Dismantling the Stage for Violence: Addressing the Effects of Institutionalied Violence on Children and Caregivers

Domestic violence is uncomfortably common in the U.S. While there are many efforts to provide shelter and assistance for survivors of violence, few efforts are aimed at understanding and resolving the origins of violence. Institutionalized social and medical violence against children, pregnant and birthing women, and their partners is one source of the domestic violence cycle that can easily be identified and addressed.

Few if any of us are intentionally abusive of other human beings. However, there is evidence that routine healthcare received before, during, and after birth has been disempowering and even traumatic for women and babies. See for example Cruelty in Maternity Wards: Fifty Years Later, which is itself a reference to the landmark 1958 article "Cruelty in Maternity Wards" exposing the culture of harshness and objectification toward women and infants common within the obstetric ward at that time.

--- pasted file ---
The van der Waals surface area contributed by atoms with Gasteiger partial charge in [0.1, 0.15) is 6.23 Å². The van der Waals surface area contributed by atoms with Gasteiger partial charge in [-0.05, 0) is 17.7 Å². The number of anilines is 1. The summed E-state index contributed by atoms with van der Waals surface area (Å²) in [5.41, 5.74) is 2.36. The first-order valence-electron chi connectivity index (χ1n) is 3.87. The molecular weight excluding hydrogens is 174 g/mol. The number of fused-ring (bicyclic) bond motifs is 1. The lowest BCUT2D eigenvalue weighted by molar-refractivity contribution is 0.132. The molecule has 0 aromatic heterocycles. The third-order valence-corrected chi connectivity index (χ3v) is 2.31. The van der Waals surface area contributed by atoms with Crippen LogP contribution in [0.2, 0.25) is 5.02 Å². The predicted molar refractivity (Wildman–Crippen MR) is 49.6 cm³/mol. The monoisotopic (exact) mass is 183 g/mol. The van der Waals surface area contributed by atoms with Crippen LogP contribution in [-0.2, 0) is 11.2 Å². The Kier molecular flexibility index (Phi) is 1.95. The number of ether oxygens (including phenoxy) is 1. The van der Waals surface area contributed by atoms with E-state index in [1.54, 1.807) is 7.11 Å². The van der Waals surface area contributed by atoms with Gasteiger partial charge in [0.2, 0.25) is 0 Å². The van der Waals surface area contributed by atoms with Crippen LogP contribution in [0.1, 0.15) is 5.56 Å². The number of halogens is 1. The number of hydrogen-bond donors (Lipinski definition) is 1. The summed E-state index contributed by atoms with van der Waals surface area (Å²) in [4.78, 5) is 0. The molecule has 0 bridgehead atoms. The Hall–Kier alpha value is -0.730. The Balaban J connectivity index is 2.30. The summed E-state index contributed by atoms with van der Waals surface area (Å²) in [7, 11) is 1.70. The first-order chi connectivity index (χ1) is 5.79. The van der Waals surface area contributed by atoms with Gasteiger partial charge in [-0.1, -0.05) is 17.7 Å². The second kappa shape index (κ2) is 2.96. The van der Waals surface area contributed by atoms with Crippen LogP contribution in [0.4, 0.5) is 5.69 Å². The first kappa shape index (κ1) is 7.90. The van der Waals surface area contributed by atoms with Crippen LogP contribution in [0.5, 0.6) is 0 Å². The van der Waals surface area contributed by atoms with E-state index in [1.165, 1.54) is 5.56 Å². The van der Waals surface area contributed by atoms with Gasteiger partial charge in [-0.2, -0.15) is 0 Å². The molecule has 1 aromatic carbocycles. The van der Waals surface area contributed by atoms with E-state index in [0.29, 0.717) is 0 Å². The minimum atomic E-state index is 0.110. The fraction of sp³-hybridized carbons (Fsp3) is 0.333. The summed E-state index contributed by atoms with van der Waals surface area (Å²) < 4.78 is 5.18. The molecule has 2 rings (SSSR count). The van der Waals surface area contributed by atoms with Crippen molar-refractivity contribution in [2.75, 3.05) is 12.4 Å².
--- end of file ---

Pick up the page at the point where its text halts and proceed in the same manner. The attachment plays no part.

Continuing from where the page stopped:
Trauma during the primal period is implicated in a wide range of long-term physical, emotional, and psychosocial consequences. Babies are strongly affected by the distress of their mothers, parents, or caregivers, both before and after birth. Full physical and psychosocial development requires an environment of trust where the needs of the baby and the needs of the caregivers are being met. Unresolved early trauma and abuse are associated with attachment disorders, including the perpetuation of violence. Understanding and addressing early neglect and abuse is crucial to ending violence.

NotJustSkin aims to identify and address institutionalized traumatization of children and their adult caregivers. Examples of the cultural paradigm under which routine, unintended trauma to pregnant women and infants occurs include restrictions in natural maternal behavior, routine induction, coercive environments, drugs and anesthesia, mechanically assisted or surgical birth, routine separation of babies and parents, and circumcision.

Although birth-related stress and trauma can usually be effectively healed, it must first be recognized.

NotJustSkin has initiated a workshop series that lays a foundation for expanded understanding of the primal period and its direct and indirect connections to violence. In these workshops, interactive exercises raise participants' awareness of the needs and concerns of children and their caregivers, with attention to the specific needs of those in diverse communities. These workshops are appropriate for scientific, medical, and interested lay-participants.

Contact us to request a workshop for your organization.

Published Tuesday, December 15, 2009 - 18:42; Last updated Monday, November 19, 2012 - 04:34